How grocery shopping in Paris helped me to rethink racism

“Bonjour mademoiselle,” said the cashier.

“14.50 Euros s’il vous plait.”

“Par carte, s’il vous plait,” I said.

As soon as I said I wanted to pay with a card, he asked me for ID. He justified it by saying it was standard procedure to have picture ID for all credit card transactions – for security reasons.

How racist! I bet he doesn’t ask white people for ID when they want to pay with a credit card.

Then I gave him my passport and he exclaimed great surprise at my having a Bank of America credit card, but a Zimbabwean passport. As the credit card reader was processing my card, he talked about how he wanted to travel and how he thought it was great that I had the courage to travel so far from home.

After I signed the receipt and bagged my groceries (they don’t do it for you here!), he said, “bon journée” and I went on my way

I wondered if he was racist in asking for my ID as I walked back home. But the man was so nice and chatty after, he couldn’t possibly be a racist. He was also quite polite when he asked me for ID. Maybe it really was routine to do that? Maybe I am over-reacting? What is a racist anyways?

That was a question I had never asked, “What is a racist anyway?”

I realized that I had no idea what the word “racist” meant. None at all. I had used it several times when I felt there was an injustice towards people of color, but have never really thought about what it meant.

I got home, arranged my groceries and started to do some research, starting with the Oxford English Dictionary. A “racist” is:

“An advocate or supporter of racism; a person whose words or actions display prejudice or discrimination on the grounds of race. Also in extended use: a person who is prejudiced against people of other nationalities.”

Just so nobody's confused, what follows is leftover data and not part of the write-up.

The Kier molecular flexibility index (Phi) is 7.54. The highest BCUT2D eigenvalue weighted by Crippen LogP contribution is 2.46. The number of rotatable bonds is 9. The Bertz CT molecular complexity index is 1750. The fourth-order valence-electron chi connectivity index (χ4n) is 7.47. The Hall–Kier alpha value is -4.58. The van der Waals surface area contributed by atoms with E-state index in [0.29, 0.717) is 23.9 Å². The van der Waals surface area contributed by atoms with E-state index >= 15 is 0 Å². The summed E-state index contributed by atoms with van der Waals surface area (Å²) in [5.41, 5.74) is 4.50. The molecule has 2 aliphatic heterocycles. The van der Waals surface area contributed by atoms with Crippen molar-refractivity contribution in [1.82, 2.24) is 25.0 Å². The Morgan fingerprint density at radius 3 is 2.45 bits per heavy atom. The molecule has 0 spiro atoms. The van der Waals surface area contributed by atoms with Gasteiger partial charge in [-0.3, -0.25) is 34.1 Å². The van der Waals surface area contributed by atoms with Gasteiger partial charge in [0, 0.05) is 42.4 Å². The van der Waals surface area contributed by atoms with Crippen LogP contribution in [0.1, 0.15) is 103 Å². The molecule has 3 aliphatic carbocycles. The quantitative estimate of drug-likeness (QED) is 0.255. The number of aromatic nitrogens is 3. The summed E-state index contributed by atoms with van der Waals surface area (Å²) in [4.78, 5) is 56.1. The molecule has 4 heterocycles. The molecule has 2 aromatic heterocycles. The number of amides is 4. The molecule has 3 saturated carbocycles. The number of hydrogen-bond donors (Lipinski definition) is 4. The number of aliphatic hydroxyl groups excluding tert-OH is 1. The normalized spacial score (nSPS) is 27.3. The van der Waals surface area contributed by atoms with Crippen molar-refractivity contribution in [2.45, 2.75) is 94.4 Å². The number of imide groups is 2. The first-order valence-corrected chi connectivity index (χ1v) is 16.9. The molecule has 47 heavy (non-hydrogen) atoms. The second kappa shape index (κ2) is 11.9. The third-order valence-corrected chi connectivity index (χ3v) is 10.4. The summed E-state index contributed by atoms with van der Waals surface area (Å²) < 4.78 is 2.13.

Well, that doesn’t tell me anything. I guess I have to look up, “racism”.

“A belief that one’s own racial or ethnic group is superior, or that other such groups represent a threat to one’s cultural identity, racial integrity, or economic well-being; (also) a belief that the members of different racial or ethnic groups possess specific characteristics, abilities, or qualities, which can be compared and evaluated. Hence: prejudice, discrimination, or antagonism directed against people of other racial or ethnic groups (or, more widely, of other nationalities), esp. based on such beliefs”

If I use this definition: can I truly say that when the cashier asked me for ID, he was thinking that white people are superior to me or that I was a threat to him? Could he have had a preconceived opinion of black people being more likely to be credit card thieves? Sure. Does that make him racist? I have no idea.

The “study” in study abroad

Although it may not always feel that way, an important part of “studying abroad” is the STUDYING part. I have been taking amazing classes: a class on African and Middle Eastern film, one on the economic and political history of the EU, another an introduction to law and an independent study for my honors thesis. The course load has been manageable, although taking these classes in French has proven to be challenging. Here is what I have learned about studying in France:

1. What’s a syllabus?